How to linearize the constraints depends on which things are variables and which are parameters (which you did not state) and also what types of variables (continuous, integer, binary) the variables are (which you also did not state). In general, you will need to use binary variables and (probably) "big M" constraints to linearize, which means your problem will be an integer program. There is a duality theory of sorts for IPs, but I suspect you are looking for the linear program dual, which may not be meaningful once your problem is an IP. To find out how to linearize things, you might try OR Stack Exchange, where this is a frequently asked question. Search for "linearize if-then".

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Paul Rubin
Professor Emeritus
Michigan State University
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• #### 7.  RE: transformation for a non-convex problem

Posted yesterday
Hi Paul,

z[k][p1]​ is a binary variable and tao[k] in a non-negative integer variable. Then the linearization is

``````forall( k in orders, p in paths)
tao[k]<=p.date-p.date*(1-z[k][p])​;``````

However, there is another question. I run CP solver with it and then run it with logical constraints with the same meaning. Well, I got different results. I delete all alternative paths except optimal paths provided by logical constraints and then I got the same answer. Does it mean the linearization is correct?

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Ying Qi
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• #### 8.  RE: transformation for a non-convex problem

Posted yesterday
Objective is minimizing the total cost. The result of original logical constraints is lower than it with this linearizing formula. It means logical constraints could find better result.
However, when I delete other paths, this linearizing formula can get the same result as logical constraints. Do you have any idea?

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Ying Qi
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• #### 9.  RE: transformation for a non-convex problem

Posted yesterday
I don't know what "delete other paths" means. Your linearization of the first constraint looks incorrect to me. (I don't see any linearization of the second one.) If z[k][p] = 1 for any path p, your linearized constraint forces tau[k] = 0, which is not what the original constraint said.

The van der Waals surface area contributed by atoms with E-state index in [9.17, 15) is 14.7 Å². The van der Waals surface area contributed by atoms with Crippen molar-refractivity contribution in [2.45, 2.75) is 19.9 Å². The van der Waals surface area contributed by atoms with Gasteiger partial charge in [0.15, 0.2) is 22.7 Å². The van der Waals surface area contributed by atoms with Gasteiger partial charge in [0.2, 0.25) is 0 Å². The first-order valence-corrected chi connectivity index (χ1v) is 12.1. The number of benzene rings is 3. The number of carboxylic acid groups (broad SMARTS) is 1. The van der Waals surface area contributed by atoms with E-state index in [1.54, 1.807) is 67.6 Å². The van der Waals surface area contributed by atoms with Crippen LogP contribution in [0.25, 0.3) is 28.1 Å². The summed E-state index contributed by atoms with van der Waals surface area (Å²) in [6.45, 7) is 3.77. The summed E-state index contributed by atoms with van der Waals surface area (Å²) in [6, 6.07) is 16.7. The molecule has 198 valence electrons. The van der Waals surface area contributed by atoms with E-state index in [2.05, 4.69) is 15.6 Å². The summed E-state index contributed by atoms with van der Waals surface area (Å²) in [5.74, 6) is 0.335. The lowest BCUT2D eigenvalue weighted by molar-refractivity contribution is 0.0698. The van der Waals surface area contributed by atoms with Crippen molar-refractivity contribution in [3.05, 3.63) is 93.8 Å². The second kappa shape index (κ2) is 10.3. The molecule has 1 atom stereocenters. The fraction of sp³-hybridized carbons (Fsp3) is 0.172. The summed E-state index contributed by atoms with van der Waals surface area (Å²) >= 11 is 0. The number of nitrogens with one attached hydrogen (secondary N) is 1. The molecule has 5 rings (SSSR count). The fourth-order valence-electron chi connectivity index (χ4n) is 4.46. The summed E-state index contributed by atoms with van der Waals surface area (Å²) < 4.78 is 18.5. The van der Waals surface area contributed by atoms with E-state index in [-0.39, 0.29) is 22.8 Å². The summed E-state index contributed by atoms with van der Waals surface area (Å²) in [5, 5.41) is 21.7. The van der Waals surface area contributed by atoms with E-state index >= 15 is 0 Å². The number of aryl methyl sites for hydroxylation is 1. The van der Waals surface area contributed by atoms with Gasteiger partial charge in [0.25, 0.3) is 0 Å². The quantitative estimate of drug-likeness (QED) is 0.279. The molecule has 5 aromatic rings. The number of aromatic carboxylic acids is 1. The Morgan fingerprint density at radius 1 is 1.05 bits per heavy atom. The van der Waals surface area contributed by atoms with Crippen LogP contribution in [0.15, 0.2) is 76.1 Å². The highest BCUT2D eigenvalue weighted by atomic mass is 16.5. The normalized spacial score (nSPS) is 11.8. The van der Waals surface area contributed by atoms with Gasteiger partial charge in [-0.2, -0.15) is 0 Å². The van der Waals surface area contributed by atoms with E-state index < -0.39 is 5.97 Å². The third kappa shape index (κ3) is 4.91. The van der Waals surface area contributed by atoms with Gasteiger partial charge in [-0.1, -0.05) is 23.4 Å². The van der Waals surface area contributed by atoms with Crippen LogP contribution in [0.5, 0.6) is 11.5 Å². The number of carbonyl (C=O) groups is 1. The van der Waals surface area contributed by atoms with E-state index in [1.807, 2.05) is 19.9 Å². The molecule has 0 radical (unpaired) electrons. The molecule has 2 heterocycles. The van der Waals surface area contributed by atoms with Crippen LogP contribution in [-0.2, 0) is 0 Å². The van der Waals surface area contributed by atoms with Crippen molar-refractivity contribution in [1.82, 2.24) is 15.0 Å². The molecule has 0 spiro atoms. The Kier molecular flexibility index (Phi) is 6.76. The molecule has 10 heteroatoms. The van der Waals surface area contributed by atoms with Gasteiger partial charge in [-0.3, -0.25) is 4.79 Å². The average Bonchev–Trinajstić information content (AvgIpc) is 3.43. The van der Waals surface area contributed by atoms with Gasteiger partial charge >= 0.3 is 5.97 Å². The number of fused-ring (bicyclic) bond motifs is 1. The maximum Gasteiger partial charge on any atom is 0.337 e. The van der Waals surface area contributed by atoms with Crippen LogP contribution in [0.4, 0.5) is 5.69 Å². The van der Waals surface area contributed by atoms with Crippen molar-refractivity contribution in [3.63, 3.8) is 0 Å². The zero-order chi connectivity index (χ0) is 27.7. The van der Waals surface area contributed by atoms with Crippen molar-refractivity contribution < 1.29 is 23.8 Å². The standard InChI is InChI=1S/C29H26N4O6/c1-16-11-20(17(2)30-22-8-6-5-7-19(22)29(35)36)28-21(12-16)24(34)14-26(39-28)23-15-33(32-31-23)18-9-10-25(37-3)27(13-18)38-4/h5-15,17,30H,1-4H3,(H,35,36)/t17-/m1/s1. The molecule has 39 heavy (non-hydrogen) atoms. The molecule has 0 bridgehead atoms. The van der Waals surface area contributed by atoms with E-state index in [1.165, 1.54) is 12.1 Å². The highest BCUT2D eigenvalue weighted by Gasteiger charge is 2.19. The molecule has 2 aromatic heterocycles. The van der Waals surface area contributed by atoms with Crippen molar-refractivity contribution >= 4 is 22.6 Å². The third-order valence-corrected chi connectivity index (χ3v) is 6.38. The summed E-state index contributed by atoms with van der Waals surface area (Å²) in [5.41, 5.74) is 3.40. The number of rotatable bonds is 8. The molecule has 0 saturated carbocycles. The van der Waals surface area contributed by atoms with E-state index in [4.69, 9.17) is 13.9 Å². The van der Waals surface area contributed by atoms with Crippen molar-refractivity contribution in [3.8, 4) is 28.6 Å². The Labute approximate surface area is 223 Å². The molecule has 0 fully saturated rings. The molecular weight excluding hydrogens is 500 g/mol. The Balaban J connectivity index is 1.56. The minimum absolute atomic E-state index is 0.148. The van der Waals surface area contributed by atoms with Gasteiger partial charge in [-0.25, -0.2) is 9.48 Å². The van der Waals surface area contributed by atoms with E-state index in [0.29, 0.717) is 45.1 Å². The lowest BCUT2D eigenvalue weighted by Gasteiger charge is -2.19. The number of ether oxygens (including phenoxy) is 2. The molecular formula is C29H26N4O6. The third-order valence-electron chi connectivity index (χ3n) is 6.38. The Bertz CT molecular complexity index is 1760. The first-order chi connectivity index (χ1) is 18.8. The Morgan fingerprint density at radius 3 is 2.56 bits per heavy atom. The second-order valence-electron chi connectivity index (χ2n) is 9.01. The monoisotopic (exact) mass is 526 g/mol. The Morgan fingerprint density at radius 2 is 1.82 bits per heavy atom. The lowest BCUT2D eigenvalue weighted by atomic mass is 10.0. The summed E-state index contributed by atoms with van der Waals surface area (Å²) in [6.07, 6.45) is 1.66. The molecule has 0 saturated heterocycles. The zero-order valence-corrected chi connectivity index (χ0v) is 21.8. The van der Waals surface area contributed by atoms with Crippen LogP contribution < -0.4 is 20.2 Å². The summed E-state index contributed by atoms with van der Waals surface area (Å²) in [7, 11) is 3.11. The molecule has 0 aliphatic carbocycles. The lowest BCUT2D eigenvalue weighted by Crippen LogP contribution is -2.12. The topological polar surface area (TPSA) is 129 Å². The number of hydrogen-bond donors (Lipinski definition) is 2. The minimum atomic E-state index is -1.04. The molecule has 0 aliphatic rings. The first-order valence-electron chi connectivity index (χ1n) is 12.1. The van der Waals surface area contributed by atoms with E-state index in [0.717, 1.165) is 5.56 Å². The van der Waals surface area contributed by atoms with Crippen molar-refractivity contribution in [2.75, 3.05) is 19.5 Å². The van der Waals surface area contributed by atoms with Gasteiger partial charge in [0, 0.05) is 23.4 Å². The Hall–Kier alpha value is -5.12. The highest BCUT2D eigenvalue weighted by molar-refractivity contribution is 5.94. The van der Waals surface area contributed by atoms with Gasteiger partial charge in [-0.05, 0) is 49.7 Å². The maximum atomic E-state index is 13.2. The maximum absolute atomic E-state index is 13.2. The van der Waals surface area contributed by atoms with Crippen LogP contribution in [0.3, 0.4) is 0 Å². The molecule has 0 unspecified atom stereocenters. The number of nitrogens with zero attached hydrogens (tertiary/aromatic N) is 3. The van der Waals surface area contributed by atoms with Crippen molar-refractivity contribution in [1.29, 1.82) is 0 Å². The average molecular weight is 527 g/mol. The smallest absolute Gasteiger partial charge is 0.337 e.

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Paul Rubin
Professor Emeritus
Michigan State University
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• #### 10.  RE: transformation for a non-convex problem

Posted 22 hours ago
Hi Paul,
``````forall( k in orders, p in paths)
tao[k]  <=  p.date  -  p.date*(1-z[k][p])​;​``````

In my opinion, if z[k][p] = 1 , tao[k] should equal to p.date. If there are more than one path selected, tao[k] will be update by a smaller p.date.  Right?

As for " delete other paths", I mean there are lots of alternative paths as input date of my modal, like path a,b,c,d,e,f, etc. Path "a" and 'c" are optimal paths by solving model with logical constraints. Then I deleted "b","d","e" and "f" paths, and solved model again with linearizing constaints with paths "a" and "c" . I got the same results.

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Ying Qi
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• #### 11.  RE: transformation for a non-convex problem

Posted 7 hours ago
So if z[k][p] = 1 and z[k][p'] = 0 for some other path p', you believe tao[k] will be p.date?

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Paul Rubin
Professor Emeritus
Michigan State University